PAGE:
A wounded gangster takes a newlywed couple hostage
in their own home while he waits for assistance.
Directed by Roman Polanski
Written by Roman Polanski and Gérard Brach
Starring Donald Pleasence, Françoise Dorléac, Lionel Stander,
Jack MacGowran, Ian Quarrier, Robert Dorning, Marie Kean
Cul-De-Sac is a brilliant comedy that showcases the surprising range of Donald Pleasence as well as the versatility of Roman Polanski as a filmmaker. It's absolutely hilarious and, at times, can be super tense. Lionel Stander does a tremendous job playing the oddly likable gangster villain Dickie, and together with Françoise Dorléac, the three leads have perfect chemistry that keeps this film and its characters straddling the fine line between genius and madness. After all, who knows who we really are when we're under duress? Perhaps that's when our true selves are revealed.
Pleasence is George, a stuffy Englishman who recently purchased an island castle for him and his gorgeous new wife Teresa (Dorléac). But when Dickie, a wounded gangster with zero regard for anyone else's living space, shows up demanding assistance for his more seriously wounded partner Albie (Jack MacGowran), George and Teresa find themselves in a bit of a pickle. Dickie threatens to kill them while they wait for Dickie's boss to come bail him out of trouble, but the couple start to unravel awfully quick. Dickie, in a way, helps them realize that their identities are a front for their true selves. George, in reality, could care less about the history of the castle. He just enjoys lording his status over people beneath his station. Teresa, on the other hand, is attracted to danger and perilous situations, which she tries to create by manipulating George into shooting Dickie, which drives George into madness. It's a great metaphor for how we hide our real selves until we're forced into the light.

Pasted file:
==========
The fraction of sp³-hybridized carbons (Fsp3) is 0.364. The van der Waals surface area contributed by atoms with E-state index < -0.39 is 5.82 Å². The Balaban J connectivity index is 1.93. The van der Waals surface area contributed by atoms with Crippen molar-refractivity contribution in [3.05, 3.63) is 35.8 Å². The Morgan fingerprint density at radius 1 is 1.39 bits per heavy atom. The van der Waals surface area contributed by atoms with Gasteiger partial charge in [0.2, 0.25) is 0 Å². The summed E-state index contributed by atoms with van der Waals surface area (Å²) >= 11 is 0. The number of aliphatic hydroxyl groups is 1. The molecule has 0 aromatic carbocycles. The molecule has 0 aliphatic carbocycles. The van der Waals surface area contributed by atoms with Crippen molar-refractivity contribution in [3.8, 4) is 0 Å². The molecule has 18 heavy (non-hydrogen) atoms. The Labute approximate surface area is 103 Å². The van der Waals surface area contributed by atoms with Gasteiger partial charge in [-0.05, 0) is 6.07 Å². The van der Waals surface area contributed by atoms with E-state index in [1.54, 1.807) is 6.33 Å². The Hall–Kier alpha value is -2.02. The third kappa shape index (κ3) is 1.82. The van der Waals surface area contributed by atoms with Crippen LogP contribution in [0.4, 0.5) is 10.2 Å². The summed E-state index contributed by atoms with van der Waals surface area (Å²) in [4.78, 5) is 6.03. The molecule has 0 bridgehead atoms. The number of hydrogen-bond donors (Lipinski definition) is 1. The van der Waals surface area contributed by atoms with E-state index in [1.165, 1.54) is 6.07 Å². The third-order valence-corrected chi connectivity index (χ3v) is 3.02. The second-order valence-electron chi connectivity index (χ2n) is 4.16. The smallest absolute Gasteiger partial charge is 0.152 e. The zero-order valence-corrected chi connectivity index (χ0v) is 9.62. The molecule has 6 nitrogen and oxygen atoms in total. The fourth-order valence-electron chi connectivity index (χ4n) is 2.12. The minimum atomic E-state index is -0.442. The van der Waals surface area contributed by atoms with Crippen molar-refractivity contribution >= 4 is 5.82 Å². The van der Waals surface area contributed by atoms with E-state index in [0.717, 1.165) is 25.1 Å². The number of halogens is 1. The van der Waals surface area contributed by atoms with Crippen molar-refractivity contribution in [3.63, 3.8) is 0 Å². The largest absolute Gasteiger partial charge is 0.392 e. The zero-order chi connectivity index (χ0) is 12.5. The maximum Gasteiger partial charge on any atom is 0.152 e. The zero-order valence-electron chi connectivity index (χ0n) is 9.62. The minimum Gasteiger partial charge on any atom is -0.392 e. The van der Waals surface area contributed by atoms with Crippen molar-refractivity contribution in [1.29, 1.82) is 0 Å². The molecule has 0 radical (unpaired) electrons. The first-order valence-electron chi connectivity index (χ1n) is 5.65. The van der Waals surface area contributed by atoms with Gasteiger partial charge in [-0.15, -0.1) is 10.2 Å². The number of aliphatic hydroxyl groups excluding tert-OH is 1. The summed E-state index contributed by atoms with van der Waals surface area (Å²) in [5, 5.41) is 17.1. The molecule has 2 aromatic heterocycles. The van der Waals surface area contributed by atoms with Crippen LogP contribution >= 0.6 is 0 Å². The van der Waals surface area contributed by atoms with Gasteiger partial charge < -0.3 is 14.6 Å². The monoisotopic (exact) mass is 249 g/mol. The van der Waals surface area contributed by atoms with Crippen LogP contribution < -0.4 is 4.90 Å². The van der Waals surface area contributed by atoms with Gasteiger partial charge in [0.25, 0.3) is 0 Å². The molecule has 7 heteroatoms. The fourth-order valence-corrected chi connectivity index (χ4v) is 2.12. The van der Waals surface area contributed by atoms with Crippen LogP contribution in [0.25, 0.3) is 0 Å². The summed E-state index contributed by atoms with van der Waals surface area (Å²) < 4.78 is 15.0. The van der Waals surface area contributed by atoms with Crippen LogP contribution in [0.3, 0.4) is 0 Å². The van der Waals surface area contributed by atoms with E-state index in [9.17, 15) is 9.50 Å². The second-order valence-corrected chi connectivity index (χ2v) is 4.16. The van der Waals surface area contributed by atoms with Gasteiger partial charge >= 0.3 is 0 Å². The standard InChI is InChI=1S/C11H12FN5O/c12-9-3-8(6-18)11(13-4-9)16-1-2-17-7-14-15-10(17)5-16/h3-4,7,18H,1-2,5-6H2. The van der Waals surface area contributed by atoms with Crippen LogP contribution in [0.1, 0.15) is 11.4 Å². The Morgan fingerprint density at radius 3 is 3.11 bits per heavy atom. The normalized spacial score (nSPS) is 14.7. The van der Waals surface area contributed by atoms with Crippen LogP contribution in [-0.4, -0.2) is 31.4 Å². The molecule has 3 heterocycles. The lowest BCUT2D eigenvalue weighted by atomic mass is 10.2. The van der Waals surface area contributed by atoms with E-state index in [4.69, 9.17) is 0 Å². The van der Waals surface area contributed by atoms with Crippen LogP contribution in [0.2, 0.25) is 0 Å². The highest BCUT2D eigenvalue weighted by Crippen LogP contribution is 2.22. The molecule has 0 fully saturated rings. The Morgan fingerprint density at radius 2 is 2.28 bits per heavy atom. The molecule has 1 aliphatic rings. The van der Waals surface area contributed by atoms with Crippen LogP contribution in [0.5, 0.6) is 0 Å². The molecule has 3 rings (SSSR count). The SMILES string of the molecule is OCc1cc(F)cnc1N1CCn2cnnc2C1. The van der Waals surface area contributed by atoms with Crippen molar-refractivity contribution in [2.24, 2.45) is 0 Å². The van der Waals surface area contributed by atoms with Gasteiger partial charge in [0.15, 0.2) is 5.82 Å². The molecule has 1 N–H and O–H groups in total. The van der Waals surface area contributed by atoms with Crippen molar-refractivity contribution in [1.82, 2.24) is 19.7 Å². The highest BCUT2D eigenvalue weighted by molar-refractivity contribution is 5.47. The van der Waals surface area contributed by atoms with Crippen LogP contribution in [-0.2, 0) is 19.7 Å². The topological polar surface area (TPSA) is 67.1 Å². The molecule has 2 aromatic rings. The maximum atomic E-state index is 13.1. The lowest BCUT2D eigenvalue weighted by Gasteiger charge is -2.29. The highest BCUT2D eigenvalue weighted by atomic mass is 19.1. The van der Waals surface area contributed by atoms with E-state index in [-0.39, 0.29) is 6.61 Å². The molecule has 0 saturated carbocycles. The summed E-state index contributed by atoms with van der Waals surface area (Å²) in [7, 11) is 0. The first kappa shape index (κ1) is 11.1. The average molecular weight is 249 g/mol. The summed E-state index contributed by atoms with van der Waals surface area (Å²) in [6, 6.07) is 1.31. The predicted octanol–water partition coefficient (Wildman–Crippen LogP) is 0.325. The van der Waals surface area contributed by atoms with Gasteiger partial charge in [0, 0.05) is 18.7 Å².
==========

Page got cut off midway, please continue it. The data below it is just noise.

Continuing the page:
I think Cul-De-Sac is one of Polanski's most brilliant films and a truly entertaining watch. The cast is brilliant, the comedic timing is impeccable, and the extra layer of drama really pushes this film into the spotlight and makes it special. If it were easier to find, I'd recommend it, but considering how hard I had to look, I'd consider this film a true gem.